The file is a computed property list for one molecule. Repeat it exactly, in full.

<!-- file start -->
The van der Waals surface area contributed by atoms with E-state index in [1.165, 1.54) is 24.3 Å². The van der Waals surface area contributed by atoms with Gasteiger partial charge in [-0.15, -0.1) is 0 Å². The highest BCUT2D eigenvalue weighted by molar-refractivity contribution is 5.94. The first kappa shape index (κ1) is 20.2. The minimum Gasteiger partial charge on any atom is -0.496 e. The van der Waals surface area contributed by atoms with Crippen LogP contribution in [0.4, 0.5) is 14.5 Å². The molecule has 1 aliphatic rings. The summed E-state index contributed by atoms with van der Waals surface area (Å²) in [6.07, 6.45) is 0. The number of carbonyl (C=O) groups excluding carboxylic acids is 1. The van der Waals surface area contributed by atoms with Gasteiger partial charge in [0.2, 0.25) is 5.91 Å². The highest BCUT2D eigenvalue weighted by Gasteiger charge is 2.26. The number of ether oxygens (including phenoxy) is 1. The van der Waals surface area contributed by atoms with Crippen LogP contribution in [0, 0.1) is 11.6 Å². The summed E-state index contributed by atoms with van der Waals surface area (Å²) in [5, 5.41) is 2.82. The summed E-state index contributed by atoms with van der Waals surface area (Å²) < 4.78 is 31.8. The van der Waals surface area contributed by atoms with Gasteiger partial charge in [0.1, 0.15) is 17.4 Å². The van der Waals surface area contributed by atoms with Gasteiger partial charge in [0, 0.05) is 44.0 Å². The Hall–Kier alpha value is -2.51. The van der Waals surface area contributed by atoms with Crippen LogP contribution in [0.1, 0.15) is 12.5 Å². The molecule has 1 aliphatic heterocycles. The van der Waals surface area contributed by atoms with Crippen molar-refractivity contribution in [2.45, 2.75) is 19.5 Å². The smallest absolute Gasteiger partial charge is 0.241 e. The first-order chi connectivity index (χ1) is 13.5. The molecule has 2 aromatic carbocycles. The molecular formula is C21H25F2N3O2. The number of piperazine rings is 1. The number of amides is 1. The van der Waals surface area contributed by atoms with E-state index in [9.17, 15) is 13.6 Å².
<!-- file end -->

The van der Waals surface area contributed by atoms with E-state index in [1.165, 1.54) is 24.3 Å². The van der Waals surface area contributed by atoms with Gasteiger partial charge in [-0.15, -0.1) is 0 Å². The highest BCUT2D eigenvalue weighted by molar-refractivity contribution is 5.94. The first kappa shape index (κ1) is 20.2. The minimum Gasteiger partial charge on any atom is -0.496 e. The van der Waals surface area contributed by atoms with Crippen LogP contribution in [0.4, 0.5) is 14.5 Å². The molecule has 1 aliphatic rings. The summed E-state index contributed by atoms with van der Waals surface area (Å²) in [6.07, 6.45) is 0. The number of carbonyl (C=O) groups excluding carboxylic acids is 1. The van der Waals surface area contributed by atoms with Gasteiger partial charge in [0.2, 0.25) is 5.91 Å². The highest BCUT2D eigenvalue weighted by Gasteiger charge is 2.26. The number of ether oxygens (including phenoxy) is 1. The van der Waals surface area contributed by atoms with Crippen LogP contribution in [0, 0.1) is 11.6 Å². The summed E-state index contributed by atoms with van der Waals surface area (Å²) in [5, 5.41) is 2.82. The summed E-state index contributed by atoms with van der Waals surface area (Å²) < 4.78 is 31.8. The van der Waals surface area contributed by atoms with Gasteiger partial charge in [0.1, 0.15) is 17.4 Å². The van der Waals surface area contributed by atoms with Gasteiger partial charge in [0, 0.05) is 44.0 Å². The Hall–Kier alpha value is -2.51. The van der Waals surface area contributed by atoms with Crippen LogP contribution in [0.1, 0.15) is 12.5 Å². The molecule has 1 aliphatic heterocycles. The van der Waals surface area contributed by atoms with Crippen molar-refractivity contribution in [2.45, 2.75) is 19.5 Å². The smallest absolute Gasteiger partial charge is 0.241 e. The first-order chi connectivity index (χ1) is 13.5. The molecule has 2 aromatic carbocycles. The molecular formula is C21H25F2N3O2. The number of piperazine rings is 1. The number of amides is 1. The van der Waals surface area contributed by atoms with E-state index in [9.17, 15) is 13.6 Å².